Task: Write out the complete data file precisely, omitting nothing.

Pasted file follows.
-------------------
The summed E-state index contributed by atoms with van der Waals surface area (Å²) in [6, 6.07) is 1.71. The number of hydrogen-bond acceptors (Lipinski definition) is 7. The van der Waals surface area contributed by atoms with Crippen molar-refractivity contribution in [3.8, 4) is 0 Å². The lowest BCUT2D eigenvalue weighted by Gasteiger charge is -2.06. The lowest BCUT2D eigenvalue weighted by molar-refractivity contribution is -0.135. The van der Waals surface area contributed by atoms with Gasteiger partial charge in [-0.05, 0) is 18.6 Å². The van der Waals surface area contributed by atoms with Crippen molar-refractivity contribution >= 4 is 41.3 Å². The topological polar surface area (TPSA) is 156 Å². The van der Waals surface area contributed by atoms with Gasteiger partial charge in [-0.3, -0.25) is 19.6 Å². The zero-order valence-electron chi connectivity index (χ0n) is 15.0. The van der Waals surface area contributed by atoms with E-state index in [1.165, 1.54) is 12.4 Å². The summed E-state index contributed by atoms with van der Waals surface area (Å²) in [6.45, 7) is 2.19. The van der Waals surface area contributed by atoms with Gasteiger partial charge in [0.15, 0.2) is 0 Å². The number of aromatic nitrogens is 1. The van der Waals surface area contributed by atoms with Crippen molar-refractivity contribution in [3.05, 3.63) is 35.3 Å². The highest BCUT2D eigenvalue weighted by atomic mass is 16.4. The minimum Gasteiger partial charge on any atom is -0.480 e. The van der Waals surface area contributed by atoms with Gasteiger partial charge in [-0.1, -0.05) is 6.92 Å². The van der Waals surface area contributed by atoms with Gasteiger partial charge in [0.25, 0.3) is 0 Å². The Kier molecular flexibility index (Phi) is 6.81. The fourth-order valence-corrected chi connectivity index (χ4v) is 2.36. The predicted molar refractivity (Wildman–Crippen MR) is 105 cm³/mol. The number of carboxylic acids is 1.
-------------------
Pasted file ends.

The summed E-state index contributed by atoms with van der Waals surface area (Å²) in [6, 6.07) is 1.71. The number of hydrogen-bond acceptors (Lipinski definition) is 7. The van der Waals surface area contributed by atoms with Crippen molar-refractivity contribution in [3.8, 4) is 0 Å². The lowest BCUT2D eigenvalue weighted by Gasteiger charge is -2.06. The lowest BCUT2D eigenvalue weighted by molar-refractivity contribution is -0.135. The van der Waals surface area contributed by atoms with Gasteiger partial charge in [-0.05, 0) is 18.6 Å². The van der Waals surface area contributed by atoms with Crippen molar-refractivity contribution >= 4 is 41.3 Å². The topological polar surface area (TPSA) is 156 Å². The van der Waals surface area contributed by atoms with Gasteiger partial charge in [-0.3, -0.25) is 19.6 Å². The zero-order valence-electron chi connectivity index (χ0n) is 15.0. The van der Waals surface area contributed by atoms with E-state index in [1.165, 1.54) is 12.4 Å². The summed E-state index contributed by atoms with van der Waals surface area (Å²) in [6.45, 7) is 2.19. The van der Waals surface area contributed by atoms with Gasteiger partial charge in [0.15, 0.2) is 0 Å². The number of aromatic nitrogens is 1. The van der Waals surface area contributed by atoms with Crippen molar-refractivity contribution in [3.05, 3.63) is 35.3 Å². The highest BCUT2D eigenvalue weighted by atomic mass is 16.4. The minimum Gasteiger partial charge on any atom is -0.480 e. The van der Waals surface area contributed by atoms with Gasteiger partial charge in [-0.1, -0.05) is 6.92 Å². The van der Waals surface area contributed by atoms with Gasteiger partial charge in [0.25, 0.3) is 0 Å². The Kier molecular flexibility index (Phi) is 6.81. The fourth-order valence-corrected chi connectivity index (χ4v) is 2.36. The predicted molar refractivity (Wildman–Crippen MR) is 105 cm³/mol. The number of carboxylic acids is 1.